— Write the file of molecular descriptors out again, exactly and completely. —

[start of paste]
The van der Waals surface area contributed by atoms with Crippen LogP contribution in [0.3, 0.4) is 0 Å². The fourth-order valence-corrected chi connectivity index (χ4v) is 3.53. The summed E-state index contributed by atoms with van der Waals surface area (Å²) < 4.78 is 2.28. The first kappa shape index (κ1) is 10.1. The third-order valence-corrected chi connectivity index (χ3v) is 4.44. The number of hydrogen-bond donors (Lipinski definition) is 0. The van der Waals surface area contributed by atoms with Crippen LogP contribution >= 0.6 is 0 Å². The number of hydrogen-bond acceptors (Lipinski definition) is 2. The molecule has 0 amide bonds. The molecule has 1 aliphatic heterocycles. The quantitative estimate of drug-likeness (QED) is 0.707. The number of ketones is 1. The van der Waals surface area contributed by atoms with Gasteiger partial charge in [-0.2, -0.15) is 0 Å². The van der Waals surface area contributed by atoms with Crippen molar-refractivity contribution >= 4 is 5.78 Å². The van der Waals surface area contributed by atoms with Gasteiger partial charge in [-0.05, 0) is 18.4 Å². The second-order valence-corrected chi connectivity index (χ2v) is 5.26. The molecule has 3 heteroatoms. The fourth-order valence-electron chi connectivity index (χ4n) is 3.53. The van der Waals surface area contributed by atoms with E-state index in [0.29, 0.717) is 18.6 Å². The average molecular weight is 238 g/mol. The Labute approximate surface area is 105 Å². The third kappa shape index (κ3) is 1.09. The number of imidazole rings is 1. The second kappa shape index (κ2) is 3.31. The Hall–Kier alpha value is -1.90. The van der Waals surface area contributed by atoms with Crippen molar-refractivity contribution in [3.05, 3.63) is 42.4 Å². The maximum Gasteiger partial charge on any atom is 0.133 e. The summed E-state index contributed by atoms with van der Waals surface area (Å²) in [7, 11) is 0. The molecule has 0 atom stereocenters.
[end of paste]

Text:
The van der Waals surface area contributed by atoms with Crippen LogP contribution in [0.3, 0.4) is 0 Å². The fourth-order valence-corrected chi connectivity index (χ4v) is 3.53. The summed E-state index contributed by atoms with van der Waals surface area (Å²) < 4.78 is 2.28. The first kappa shape index (κ1) is 10.1. The third-order valence-corrected chi connectivity index (χ3v) is 4.44. The number of hydrogen-bond donors (Lipinski definition) is 0. The van der Waals surface area contributed by atoms with Crippen LogP contribution >= 0.6 is 0 Å². The number of hydrogen-bond acceptors (Lipinski definition) is 2. The molecule has 0 amide bonds. The molecule has 1 aliphatic heterocycles. The quantitative estimate of drug-likeness (QED) is 0.707. The number of ketones is 1. The van der Waals surface area contributed by atoms with Gasteiger partial charge in [-0.2, -0.15) is 0 Å². The van der Waals surface area contributed by atoms with Crippen molar-refractivity contribution >= 4 is 5.78 Å². The van der Waals surface area contributed by atoms with Gasteiger partial charge in [-0.05, 0) is 18.4 Å². The second-order valence-corrected chi connectivity index (χ2v) is 5.26. The molecule has 3 heteroatoms. The fourth-order valence-electron chi connectivity index (χ4n) is 3.53. The van der Waals surface area contributed by atoms with E-state index in [0.29, 0.717) is 18.6 Å². The average molecular weight is 238 g/mol. The Labute approximate surface area is 105 Å². The third kappa shape index (κ3) is 1.09. The number of imidazole rings is 1. The second kappa shape index (κ2) is 3.31. The Hall–Kier alpha value is -1.90. The van der Waals surface area contributed by atoms with Crippen molar-refractivity contribution in [3.05, 3.63) is 42.4 Å². The maximum Gasteiger partial charge on any atom is 0.133 e. The summed E-state index contributed by atoms with van der Waals surface area (Å²) in [7, 11) is 0. The molecule has 0 atom stereocenters.